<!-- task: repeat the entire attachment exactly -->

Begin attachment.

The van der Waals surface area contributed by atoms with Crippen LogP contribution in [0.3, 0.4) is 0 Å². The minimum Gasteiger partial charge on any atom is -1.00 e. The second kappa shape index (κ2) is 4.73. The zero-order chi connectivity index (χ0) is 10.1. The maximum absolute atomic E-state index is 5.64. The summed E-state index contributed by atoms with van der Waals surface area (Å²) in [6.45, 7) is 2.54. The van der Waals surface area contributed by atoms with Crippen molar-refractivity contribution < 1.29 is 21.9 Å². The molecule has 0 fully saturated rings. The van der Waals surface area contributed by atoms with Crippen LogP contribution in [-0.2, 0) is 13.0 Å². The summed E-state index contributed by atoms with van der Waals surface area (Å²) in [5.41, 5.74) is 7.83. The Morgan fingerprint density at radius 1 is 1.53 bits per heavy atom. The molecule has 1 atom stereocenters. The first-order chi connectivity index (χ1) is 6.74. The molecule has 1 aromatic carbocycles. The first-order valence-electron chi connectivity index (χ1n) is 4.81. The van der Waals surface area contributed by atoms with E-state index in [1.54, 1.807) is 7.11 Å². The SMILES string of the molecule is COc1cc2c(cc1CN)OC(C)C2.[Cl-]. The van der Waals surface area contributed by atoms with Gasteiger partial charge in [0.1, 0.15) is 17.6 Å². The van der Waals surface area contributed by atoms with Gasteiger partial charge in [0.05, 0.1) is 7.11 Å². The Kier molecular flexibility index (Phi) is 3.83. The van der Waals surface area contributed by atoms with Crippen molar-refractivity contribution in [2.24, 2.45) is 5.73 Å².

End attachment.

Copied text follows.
The van der Waals surface area contributed by atoms with Crippen LogP contribution in [0.3, 0.4) is 0 Å². The minimum Gasteiger partial charge on any atom is -1.00 e. The second kappa shape index (κ2) is 4.73. The zero-order chi connectivity index (χ0) is 10.1. The maximum absolute atomic E-state index is 5.64. The summed E-state index contributed by atoms with van der Waals surface area (Å²) in [6.45, 7) is 2.54. The van der Waals surface area contributed by atoms with Crippen molar-refractivity contribution < 1.29 is 21.9 Å². The molecule has 0 fully saturated rings. The van der Waals surface area contributed by atoms with Crippen LogP contribution in [-0.2, 0) is 13.0 Å². The summed E-state index contributed by atoms with van der Waals surface area (Å²) in [5.41, 5.74) is 7.83. The Morgan fingerprint density at radius 1 is 1.53 bits per heavy atom. The molecule has 1 atom stereocenters. The first-order chi connectivity index (χ1) is 6.74. The molecule has 1 aromatic carbocycles. The first-order valence-electron chi connectivity index (χ1n) is 4.81. The van der Waals surface area contributed by atoms with E-state index in [1.54, 1.807) is 7.11 Å². The SMILES string of the molecule is COc1cc2c(cc1CN)OC(C)C2.[Cl-]. The van der Waals surface area contributed by atoms with Gasteiger partial charge in [0.1, 0.15) is 17.6 Å². The van der Waals surface area contributed by atoms with Gasteiger partial charge in [0.05, 0.1) is 7.11 Å². The Kier molecular flexibility index (Phi) is 3.83. The van der Waals surface area contributed by atoms with Crippen molar-refractivity contribution in [2.24, 2.45) is 5.73 Å².